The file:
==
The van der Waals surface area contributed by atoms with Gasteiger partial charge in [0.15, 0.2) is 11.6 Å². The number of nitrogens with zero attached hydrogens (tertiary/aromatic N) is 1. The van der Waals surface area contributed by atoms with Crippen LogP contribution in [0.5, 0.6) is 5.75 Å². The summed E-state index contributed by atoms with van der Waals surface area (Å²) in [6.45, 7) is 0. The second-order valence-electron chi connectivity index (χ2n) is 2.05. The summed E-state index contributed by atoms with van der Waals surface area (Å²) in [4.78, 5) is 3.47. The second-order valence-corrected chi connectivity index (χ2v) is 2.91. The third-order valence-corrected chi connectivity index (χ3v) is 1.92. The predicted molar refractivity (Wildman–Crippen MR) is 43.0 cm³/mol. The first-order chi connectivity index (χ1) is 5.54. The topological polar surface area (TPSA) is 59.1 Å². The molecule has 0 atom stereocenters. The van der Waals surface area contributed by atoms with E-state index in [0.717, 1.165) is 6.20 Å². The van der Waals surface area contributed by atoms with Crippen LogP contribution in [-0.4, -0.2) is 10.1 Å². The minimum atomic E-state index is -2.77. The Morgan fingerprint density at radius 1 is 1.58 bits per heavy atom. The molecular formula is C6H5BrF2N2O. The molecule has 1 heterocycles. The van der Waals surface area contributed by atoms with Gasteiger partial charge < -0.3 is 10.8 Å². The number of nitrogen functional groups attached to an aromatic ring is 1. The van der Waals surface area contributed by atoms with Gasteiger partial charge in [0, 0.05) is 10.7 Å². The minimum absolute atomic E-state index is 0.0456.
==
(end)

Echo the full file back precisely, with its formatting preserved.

The van der Waals surface area contributed by atoms with Gasteiger partial charge in [0.15, 0.2) is 11.6 Å². The number of nitrogens with zero attached hydrogens (tertiary/aromatic N) is 1. The van der Waals surface area contributed by atoms with Crippen LogP contribution in [0.5, 0.6) is 5.75 Å². The summed E-state index contributed by atoms with van der Waals surface area (Å²) in [6.45, 7) is 0. The second-order valence-electron chi connectivity index (χ2n) is 2.05. The summed E-state index contributed by atoms with van der Waals surface area (Å²) in [4.78, 5) is 3.47. The second-order valence-corrected chi connectivity index (χ2v) is 2.91. The third-order valence-corrected chi connectivity index (χ3v) is 1.92. The predicted molar refractivity (Wildman–Crippen MR) is 43.0 cm³/mol. The first-order chi connectivity index (χ1) is 5.54. The topological polar surface area (TPSA) is 59.1 Å². The molecule has 0 atom stereocenters. The van der Waals surface area contributed by atoms with E-state index in [0.717, 1.165) is 6.20 Å². The van der Waals surface area contributed by atoms with Crippen LogP contribution in [-0.4, -0.2) is 10.1 Å². The minimum atomic E-state index is -2.77. The Morgan fingerprint density at radius 1 is 1.58 bits per heavy atom. The molecular formula is C6H5BrF2N2O. The molecule has 1 heterocycles. The van der Waals surface area contributed by atoms with Gasteiger partial charge < -0.3 is 10.8 Å². The number of nitrogen functional groups attached to an aromatic ring is 1. The van der Waals surface area contributed by atoms with Gasteiger partial charge in [0, 0.05) is 10.7 Å². The minimum absolute atomic E-state index is 0.0456.